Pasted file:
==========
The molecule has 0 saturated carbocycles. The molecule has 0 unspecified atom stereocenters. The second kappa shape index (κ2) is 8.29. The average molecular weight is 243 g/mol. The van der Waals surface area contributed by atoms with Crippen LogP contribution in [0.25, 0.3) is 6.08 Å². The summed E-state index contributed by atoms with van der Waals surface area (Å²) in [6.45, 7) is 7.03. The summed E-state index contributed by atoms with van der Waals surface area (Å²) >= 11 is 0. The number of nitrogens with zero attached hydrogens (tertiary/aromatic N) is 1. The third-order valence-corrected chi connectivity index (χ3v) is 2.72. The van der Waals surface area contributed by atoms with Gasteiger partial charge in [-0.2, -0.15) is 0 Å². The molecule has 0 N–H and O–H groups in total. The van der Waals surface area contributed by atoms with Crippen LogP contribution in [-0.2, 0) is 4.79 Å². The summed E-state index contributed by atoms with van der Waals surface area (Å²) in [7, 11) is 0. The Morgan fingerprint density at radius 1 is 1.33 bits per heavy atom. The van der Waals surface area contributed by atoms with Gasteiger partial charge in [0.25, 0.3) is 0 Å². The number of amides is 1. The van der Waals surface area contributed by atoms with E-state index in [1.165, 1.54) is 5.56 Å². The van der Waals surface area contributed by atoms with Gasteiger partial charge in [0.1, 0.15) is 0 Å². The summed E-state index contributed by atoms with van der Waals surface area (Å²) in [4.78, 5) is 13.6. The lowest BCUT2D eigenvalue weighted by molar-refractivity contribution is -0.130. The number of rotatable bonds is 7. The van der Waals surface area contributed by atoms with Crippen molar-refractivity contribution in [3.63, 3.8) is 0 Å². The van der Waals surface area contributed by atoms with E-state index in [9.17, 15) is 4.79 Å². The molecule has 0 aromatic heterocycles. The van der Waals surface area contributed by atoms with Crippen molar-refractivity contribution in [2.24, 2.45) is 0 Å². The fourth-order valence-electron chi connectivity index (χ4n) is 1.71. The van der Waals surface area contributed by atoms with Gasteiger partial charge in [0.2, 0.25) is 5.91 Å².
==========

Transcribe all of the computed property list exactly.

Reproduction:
The molecule has 0 saturated carbocycles. The molecule has 0 unspecified atom stereocenters. The second kappa shape index (κ2) is 8.29. The average molecular weight is 243 g/mol. The van der Waals surface area contributed by atoms with Crippen LogP contribution in [0.25, 0.3) is 6.08 Å². The summed E-state index contributed by atoms with van der Waals surface area (Å²) in [6.45, 7) is 7.03. The summed E-state index contributed by atoms with van der Waals surface area (Å²) >= 11 is 0. The number of nitrogens with zero attached hydrogens (tertiary/aromatic N) is 1. The third-order valence-corrected chi connectivity index (χ3v) is 2.72. The van der Waals surface area contributed by atoms with Gasteiger partial charge in [-0.2, -0.15) is 0 Å². The molecule has 0 N–H and O–H groups in total. The van der Waals surface area contributed by atoms with Crippen LogP contribution in [-0.2, 0) is 4.79 Å². The summed E-state index contributed by atoms with van der Waals surface area (Å²) in [7, 11) is 0. The Morgan fingerprint density at radius 1 is 1.33 bits per heavy atom. The van der Waals surface area contributed by atoms with Gasteiger partial charge in [0.25, 0.3) is 0 Å². The number of amides is 1. The van der Waals surface area contributed by atoms with E-state index in [1.165, 1.54) is 5.56 Å². The van der Waals surface area contributed by atoms with Gasteiger partial charge in [0.1, 0.15) is 0 Å². The summed E-state index contributed by atoms with van der Waals surface area (Å²) in [4.78, 5) is 13.6. The lowest BCUT2D eigenvalue weighted by molar-refractivity contribution is -0.130. The number of rotatable bonds is 7. The van der Waals surface area contributed by atoms with Crippen molar-refractivity contribution in [3.63, 3.8) is 0 Å². The van der Waals surface area contributed by atoms with E-state index in [9.17, 15) is 4.79 Å². The molecule has 0 aromatic heterocycles. The van der Waals surface area contributed by atoms with Crippen molar-refractivity contribution in [2.24, 2.45) is 0 Å². The fourth-order valence-electron chi connectivity index (χ4n) is 1.71. The van der Waals surface area contributed by atoms with Gasteiger partial charge in [0.2, 0.25) is 5.91 Å².